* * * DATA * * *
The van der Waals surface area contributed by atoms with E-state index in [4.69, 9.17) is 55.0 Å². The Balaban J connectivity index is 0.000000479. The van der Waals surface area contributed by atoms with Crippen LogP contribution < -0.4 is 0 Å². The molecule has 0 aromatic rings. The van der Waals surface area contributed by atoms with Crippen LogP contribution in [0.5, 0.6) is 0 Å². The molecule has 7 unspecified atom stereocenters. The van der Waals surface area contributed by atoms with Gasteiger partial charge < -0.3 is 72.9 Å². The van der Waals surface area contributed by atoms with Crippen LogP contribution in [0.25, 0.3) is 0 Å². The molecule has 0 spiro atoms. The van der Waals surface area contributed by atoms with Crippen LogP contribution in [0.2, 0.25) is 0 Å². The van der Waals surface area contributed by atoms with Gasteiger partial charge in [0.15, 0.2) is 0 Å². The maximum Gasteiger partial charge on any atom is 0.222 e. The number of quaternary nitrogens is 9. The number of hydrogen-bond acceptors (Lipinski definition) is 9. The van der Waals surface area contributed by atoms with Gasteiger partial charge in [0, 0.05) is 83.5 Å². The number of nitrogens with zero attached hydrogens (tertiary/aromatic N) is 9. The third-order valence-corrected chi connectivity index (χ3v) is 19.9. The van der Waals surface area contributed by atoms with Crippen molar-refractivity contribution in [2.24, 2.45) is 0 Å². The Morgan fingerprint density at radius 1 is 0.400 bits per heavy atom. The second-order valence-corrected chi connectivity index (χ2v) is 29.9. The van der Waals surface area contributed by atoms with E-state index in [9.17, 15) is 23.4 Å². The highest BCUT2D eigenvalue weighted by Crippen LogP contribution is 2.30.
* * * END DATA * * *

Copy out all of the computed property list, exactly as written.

The van der Waals surface area contributed by atoms with E-state index in [4.69, 9.17) is 55.0 Å². The Balaban J connectivity index is 0.000000479. The van der Waals surface area contributed by atoms with Crippen LogP contribution < -0.4 is 0 Å². The molecule has 0 aromatic rings. The van der Waals surface area contributed by atoms with Crippen LogP contribution in [0.5, 0.6) is 0 Å². The molecule has 7 unspecified atom stereocenters. The van der Waals surface area contributed by atoms with Gasteiger partial charge < -0.3 is 72.9 Å². The van der Waals surface area contributed by atoms with Crippen LogP contribution in [0.25, 0.3) is 0 Å². The molecule has 0 spiro atoms. The van der Waals surface area contributed by atoms with Crippen LogP contribution in [0.2, 0.25) is 0 Å². The van der Waals surface area contributed by atoms with Gasteiger partial charge in [0.15, 0.2) is 0 Å². The maximum Gasteiger partial charge on any atom is 0.222 e. The number of quaternary nitrogens is 9. The number of hydrogen-bond acceptors (Lipinski definition) is 9. The van der Waals surface area contributed by atoms with Gasteiger partial charge in [0, 0.05) is 83.5 Å². The number of nitrogens with zero attached hydrogens (tertiary/aromatic N) is 9. The third-order valence-corrected chi connectivity index (χ3v) is 19.9. The van der Waals surface area contributed by atoms with Crippen molar-refractivity contribution in [2.24, 2.45) is 0 Å². The Morgan fingerprint density at radius 1 is 0.400 bits per heavy atom. The second-order valence-corrected chi connectivity index (χ2v) is 29.9. The van der Waals surface area contributed by atoms with E-state index in [9.17, 15) is 23.4 Å². The highest BCUT2D eigenvalue weighted by Crippen LogP contribution is 2.30.